eMapps Print E-mail
Written by Professor Thomas M Connolly   

While there are a number of well-known ARGs in the non-educational field, very few ARGs have been implemented in the educational field, and little empirical evidence of their effectiveness exists. One of the earliest examples of their use in education appears to have been the eMapps project , which aimed to demonstrate how online games and mobile technologies could be combined to provide new and enriching experiences for children (9-12 year olds) in the school curriculum and beyond (Davies, Kriznova. and Weiss, 2006). Some of the main objectives of the project were:

  • to build communities of creative, networking children in the New Member States (NMS) of the EU, generating their own cultural content and communicating with peer groups in other countries;
  • to contribute to the growth of a community of teachers who are aware of the potential for change through ‘schools without walls’ and who exchange knowledge and experience through communication with counterparts in other NMS countries;
  • to develop adaptable interactive tools (primarily games played on a mobile platform) with which to deliver learning objectives and which help to integrate the use of ICT in the delivery of the school curriculum;
  • to establish processes and facilities for teachers and children to access relevant digital content available through a variety of sources while playing the games - and to make the multilingual and multicultural local content created during the games to be shared and repurposed for use in the wider eLearning context of schools and children in NMS;
  • to create a child’s living map of Europe, based on geography, history and heritage, accessible through mobile devices, which can be continuously expanded as an important and rich content resource for schools in NMS and elsewhere.
  • The project developed a game platform based on the concept of a map with embedded objects, which teachers could adapt and use in their own local setting, to create a pedagogically sound online game mapped around a defined territory (for example, a school’s city centre, a local nature reserve, a historical site or a tourist attraction). The players were teams of pupils, divided into two groups:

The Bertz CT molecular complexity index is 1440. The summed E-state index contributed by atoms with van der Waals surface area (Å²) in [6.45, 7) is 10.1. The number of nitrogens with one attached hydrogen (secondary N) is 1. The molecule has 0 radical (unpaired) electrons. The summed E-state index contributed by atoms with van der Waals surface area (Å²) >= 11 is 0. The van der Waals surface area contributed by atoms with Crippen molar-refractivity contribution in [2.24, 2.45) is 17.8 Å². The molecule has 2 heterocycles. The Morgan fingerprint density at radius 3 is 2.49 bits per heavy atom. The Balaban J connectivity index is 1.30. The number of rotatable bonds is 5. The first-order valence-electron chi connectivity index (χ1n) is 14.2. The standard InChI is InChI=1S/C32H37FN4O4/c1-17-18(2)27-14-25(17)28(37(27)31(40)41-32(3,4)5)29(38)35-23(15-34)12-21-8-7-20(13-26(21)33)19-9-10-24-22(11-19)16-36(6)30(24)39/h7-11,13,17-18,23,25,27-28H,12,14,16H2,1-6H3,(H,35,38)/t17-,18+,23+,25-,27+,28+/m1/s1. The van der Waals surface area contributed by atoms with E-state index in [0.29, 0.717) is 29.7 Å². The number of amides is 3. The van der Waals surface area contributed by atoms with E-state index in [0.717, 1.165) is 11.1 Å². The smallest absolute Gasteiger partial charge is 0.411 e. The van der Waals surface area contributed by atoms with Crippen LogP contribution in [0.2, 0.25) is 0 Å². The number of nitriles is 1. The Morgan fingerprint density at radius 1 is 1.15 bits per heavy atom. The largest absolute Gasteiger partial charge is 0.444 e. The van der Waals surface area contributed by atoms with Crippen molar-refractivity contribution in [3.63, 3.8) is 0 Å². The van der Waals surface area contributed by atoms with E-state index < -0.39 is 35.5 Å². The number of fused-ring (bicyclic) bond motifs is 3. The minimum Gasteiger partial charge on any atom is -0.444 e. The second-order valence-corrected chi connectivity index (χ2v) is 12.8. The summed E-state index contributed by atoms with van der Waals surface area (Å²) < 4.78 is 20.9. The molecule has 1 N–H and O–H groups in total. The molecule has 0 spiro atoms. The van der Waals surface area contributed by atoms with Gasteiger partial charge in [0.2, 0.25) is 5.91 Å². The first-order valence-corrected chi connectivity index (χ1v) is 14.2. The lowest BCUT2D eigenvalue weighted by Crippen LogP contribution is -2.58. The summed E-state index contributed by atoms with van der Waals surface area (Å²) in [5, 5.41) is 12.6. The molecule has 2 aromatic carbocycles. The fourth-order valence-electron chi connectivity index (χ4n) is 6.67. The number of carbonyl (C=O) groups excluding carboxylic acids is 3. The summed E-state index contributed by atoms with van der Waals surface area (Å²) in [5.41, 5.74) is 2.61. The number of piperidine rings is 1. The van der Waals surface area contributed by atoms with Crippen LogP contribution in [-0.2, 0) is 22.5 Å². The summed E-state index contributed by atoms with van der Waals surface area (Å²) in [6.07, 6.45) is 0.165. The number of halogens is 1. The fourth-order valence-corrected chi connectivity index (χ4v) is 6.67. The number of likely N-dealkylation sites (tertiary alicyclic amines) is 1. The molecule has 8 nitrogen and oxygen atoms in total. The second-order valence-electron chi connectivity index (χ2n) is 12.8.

• the first group controls and manages the “game desktop” from a PC or laptop based within the school, sends “challenges” to the players in the field to guide their activities, and receives information back from the players in the form of photo, audio or video evidence as proof that they have met the challenge;
  • the second group use a range of mobile handheld devices such as smartphones, GPS devices, PDAs and laptops to navigate the game territory while completing the tasks and challenges, which make up the game.
During this time, the teacher monitored and controlled the activities of both groups of children by releasing instructions and feedback via the desktop. In the evaluation of the pilot of the platform, teachers reported that children had learned new facts across a range of curriculum subjects (one of the strengths of the game being that it could be cross-curricular), new technology skills with handhelds, and transferable ICT skills. The teachers also reported improved generic skills especially: teamwork and cooperation, analytical appraisal, collaborative decision-making, negotiating, independent decision-making, self-reliance, planning, navigating in real and virtual spaces and self-confidence. Teachers also reported that:
  • in four schools game playing stimulated other work such as artwork, acting, writing and video making;
  • in six schools children remembered what they learned (although this wasn’t universal across all schools);
  • in all schools children achieved their intended learning outcomes;
  • parents were generally supportive of the actuality of playing educational games.
Some unexpected outcomes were that passive children emerged as leaders in some games and shy children, especially girls, spoke up in the games (Brophy, 2008). The project did find though that there were significant barriers at to the use of such games within school education around issues like ICT facilities, teacher training, health and safety, cultural and language barriers, linking games to the curriculum, and lack recognition of social skills in assessment (Balanskat, 2008).




Balanskat, A. (2008) – Impact on Policy and Recommendations for Policy Makers. Learning through Games and Mobile Technology Conference final event, 12 ebruary 2008, Prague
Brophy, P. (2008) Learning Impact. Learning through Games and Mobile Technology Conference final event, 12 February 2008, Prague
Davies, R., Kriznova, R. and Weiss, D. (2006) Games and Mobile Technology in Learning. In Proceedings of First European Conference on Technology Enhanced Learning, EC-TEL 2006 Crete, Greece, October 1-4, 2006




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